Pakistan army chief urges India on glacier withdrawal

A Pakistan Army helicopter flies over the site of the avalanche (April 18, 2012) The president was flown over the site of the avalanche in a helicopter

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Pakistan's army chief, Gen Ashfaq Pervez Kiyani, has suggested that India and Pakistan should withdraw troops from the contested Siachen glacier.

Earlier this month 139 people, including 125 Pakistani soldiers, were buried by an avalanche in the region.

It is claimed by both Pakistan and India, and the two countries each have thousands of troops stationed there.

During a visit to the area with President Asif Zardari, Gen Kiyani said the issue "should be resolved".

But he added "how it is resolved the two countries have to talk about" - a recognition that there have been many unsuccessful attempts to tackle the issue in the past.

At the scene

The Pakistan military flew us over jagged forbidding peaks, fringed with snow. This was a rare trip to the world's highest battlefield, the Siachen Glacier. This frozen wasteland is now the graveyard of almost 130 Pakistani soldiers - buried by an avalanche 10 days ago.

As soon as we reached the site we were told which way to run if we heard a long whistle, signalling another avalanche.

It was a scene of breathtaking beauty, and unspoken grief. Troops dressed in white jackets and white woollen caps were driving bulldozers back and forth, churning up the packed snow and ice. They are trying to dig down to the battalion headquarters, now entombed beneath 200ft of snow.

The search for their brothers in arms goes on around the clock, but it would take a miracle to find survivors now. The tragedy has renewed debate in Pakistan about whether the troops should be there at all. Critics say the glacier has already claimed too many lives.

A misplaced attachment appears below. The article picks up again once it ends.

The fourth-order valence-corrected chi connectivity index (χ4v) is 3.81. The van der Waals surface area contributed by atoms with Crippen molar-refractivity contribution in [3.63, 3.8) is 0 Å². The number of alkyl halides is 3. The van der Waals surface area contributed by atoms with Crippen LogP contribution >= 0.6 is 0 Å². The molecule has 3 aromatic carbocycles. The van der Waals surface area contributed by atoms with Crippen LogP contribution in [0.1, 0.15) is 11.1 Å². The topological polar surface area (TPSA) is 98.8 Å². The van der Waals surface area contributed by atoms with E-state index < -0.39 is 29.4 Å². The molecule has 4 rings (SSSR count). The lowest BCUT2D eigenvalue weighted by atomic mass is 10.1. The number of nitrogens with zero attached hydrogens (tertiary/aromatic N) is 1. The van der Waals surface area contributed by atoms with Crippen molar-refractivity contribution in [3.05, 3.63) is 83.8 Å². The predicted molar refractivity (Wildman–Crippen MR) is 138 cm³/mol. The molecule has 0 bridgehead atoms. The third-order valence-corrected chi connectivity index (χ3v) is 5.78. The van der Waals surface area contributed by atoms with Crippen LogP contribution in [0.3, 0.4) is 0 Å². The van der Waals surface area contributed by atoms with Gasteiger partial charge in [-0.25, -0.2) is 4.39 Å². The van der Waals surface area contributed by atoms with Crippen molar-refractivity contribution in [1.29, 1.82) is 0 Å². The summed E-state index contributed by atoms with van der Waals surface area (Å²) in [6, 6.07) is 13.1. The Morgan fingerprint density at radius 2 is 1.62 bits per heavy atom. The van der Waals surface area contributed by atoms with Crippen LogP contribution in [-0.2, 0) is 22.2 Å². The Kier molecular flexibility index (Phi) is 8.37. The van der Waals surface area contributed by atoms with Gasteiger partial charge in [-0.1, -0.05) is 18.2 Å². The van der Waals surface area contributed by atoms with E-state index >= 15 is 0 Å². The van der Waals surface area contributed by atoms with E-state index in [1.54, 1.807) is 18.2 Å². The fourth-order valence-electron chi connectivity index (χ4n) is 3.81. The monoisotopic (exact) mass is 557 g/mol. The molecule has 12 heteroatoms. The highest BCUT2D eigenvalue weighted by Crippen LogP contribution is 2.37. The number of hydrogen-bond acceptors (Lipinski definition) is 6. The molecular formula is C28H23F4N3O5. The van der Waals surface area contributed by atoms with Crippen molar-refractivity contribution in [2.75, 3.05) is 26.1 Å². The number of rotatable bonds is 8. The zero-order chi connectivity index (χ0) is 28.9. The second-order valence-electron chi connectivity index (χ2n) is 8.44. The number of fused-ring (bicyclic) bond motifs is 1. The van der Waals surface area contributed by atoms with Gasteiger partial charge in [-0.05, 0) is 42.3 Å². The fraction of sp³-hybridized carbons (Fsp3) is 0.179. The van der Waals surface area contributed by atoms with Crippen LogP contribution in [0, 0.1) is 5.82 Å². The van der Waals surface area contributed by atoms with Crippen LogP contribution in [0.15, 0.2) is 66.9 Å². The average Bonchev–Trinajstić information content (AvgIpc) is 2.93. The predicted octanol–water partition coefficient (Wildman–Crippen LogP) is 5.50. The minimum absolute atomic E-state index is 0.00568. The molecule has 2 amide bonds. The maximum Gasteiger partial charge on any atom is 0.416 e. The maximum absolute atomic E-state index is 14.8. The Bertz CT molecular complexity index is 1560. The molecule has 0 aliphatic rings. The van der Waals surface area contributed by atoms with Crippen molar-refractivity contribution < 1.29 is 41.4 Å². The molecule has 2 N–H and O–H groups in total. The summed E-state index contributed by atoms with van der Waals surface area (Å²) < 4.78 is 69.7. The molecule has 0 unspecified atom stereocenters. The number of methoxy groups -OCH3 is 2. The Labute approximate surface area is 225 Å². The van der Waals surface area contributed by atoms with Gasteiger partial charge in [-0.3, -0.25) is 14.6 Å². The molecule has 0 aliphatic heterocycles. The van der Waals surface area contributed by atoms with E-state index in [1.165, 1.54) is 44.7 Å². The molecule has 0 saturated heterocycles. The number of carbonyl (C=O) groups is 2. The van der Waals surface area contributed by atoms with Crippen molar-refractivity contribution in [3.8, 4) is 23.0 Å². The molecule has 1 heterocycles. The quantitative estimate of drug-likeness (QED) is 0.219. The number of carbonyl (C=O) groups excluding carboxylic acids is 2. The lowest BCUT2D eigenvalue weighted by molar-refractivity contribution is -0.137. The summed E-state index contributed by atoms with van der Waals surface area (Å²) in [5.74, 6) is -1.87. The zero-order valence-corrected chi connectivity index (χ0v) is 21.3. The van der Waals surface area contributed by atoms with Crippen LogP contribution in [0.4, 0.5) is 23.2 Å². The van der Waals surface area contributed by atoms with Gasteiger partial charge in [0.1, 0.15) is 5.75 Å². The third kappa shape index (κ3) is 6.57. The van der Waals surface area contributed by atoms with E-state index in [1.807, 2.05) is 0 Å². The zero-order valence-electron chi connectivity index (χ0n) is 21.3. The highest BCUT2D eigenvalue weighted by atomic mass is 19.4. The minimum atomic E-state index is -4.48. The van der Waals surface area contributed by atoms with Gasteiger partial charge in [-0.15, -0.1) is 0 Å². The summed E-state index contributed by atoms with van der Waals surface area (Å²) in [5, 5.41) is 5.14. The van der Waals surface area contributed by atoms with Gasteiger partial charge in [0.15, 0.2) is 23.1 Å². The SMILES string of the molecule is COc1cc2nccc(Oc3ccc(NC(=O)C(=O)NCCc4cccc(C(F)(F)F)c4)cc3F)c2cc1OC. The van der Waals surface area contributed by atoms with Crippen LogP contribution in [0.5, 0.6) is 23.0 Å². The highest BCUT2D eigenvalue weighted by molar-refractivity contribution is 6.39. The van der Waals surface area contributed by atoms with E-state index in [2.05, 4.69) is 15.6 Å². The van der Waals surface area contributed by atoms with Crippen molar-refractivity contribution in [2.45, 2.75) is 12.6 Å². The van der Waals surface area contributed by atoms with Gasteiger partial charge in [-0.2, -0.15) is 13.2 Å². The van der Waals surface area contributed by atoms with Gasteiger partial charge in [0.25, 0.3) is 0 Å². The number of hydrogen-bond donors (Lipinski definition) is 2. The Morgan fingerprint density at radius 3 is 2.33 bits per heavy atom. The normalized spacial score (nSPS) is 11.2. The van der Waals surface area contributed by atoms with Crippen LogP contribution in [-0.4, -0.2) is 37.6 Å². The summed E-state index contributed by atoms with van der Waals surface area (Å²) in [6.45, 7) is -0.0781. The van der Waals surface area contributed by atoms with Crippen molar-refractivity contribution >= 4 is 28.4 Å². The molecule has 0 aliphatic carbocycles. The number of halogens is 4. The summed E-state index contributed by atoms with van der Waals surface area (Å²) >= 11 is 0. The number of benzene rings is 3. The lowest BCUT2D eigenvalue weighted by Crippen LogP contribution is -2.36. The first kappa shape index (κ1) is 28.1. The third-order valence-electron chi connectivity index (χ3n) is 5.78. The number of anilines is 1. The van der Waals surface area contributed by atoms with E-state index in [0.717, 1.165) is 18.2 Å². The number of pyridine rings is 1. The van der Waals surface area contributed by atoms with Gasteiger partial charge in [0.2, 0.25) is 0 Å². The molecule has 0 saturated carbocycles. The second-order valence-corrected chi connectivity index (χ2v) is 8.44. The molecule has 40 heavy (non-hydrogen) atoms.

The president and the general were flown to the site of the avalanche which struck a battalion headquarters on 7 April.

Bad weather and difficult terrain have hampered rescue efforts and no survivors or bodies have been recovered so far.

The area around the camp is surrounded by some of the world's highest mountains and is located 15,000ft (4,570m) above sea level in Kashmir's Gayari district, near the border with India.

Kashmir has been partitioned between India and Pakistan since 1947.

Failure to agree on the status of the territory by diplomatic means has twice brought India and Pakistan to war.

The Siachen glacier is known as the world's highest battlefield, and soldiers have been deployed at heights of up to 22,000 ft (6,700m) above sea level.

More soldiers have died from the harsh weather conditions there than in combat.

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